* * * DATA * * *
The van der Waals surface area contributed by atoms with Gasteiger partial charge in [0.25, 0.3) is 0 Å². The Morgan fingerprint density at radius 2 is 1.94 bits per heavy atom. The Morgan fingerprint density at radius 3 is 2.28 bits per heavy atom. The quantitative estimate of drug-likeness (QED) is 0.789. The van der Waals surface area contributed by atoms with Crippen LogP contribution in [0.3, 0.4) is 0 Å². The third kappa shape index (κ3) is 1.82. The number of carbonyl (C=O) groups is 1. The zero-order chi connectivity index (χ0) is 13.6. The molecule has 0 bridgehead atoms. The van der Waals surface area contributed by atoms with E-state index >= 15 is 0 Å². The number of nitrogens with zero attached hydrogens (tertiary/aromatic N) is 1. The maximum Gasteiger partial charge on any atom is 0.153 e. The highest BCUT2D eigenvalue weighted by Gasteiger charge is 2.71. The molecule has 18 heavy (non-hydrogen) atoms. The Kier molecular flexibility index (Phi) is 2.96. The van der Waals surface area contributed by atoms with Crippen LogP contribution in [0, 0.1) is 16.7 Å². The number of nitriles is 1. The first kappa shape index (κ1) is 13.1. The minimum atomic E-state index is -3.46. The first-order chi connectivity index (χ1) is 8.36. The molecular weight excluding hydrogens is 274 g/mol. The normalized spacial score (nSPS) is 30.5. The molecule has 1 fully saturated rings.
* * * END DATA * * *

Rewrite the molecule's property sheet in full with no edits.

The van der Waals surface area contributed by atoms with Gasteiger partial charge in [0.25, 0.3) is 0 Å². The Morgan fingerprint density at radius 2 is 1.94 bits per heavy atom. The Morgan fingerprint density at radius 3 is 2.28 bits per heavy atom. The quantitative estimate of drug-likeness (QED) is 0.789. The van der Waals surface area contributed by atoms with Crippen LogP contribution in [0.3, 0.4) is 0 Å². The third kappa shape index (κ3) is 1.82. The number of carbonyl (C=O) groups is 1. The zero-order chi connectivity index (χ0) is 13.6. The molecule has 0 bridgehead atoms. The van der Waals surface area contributed by atoms with E-state index >= 15 is 0 Å². The number of nitrogens with zero attached hydrogens (tertiary/aromatic N) is 1. The maximum Gasteiger partial charge on any atom is 0.153 e. The highest BCUT2D eigenvalue weighted by Gasteiger charge is 2.71. The molecule has 18 heavy (non-hydrogen) atoms. The Kier molecular flexibility index (Phi) is 2.96. The van der Waals surface area contributed by atoms with Crippen LogP contribution in [0, 0.1) is 16.7 Å². The number of nitriles is 1. The first kappa shape index (κ1) is 13.1. The minimum atomic E-state index is -3.46. The first-order chi connectivity index (χ1) is 8.36. The molecular weight excluding hydrogens is 274 g/mol. The normalized spacial score (nSPS) is 30.5. The molecule has 1 fully saturated rings.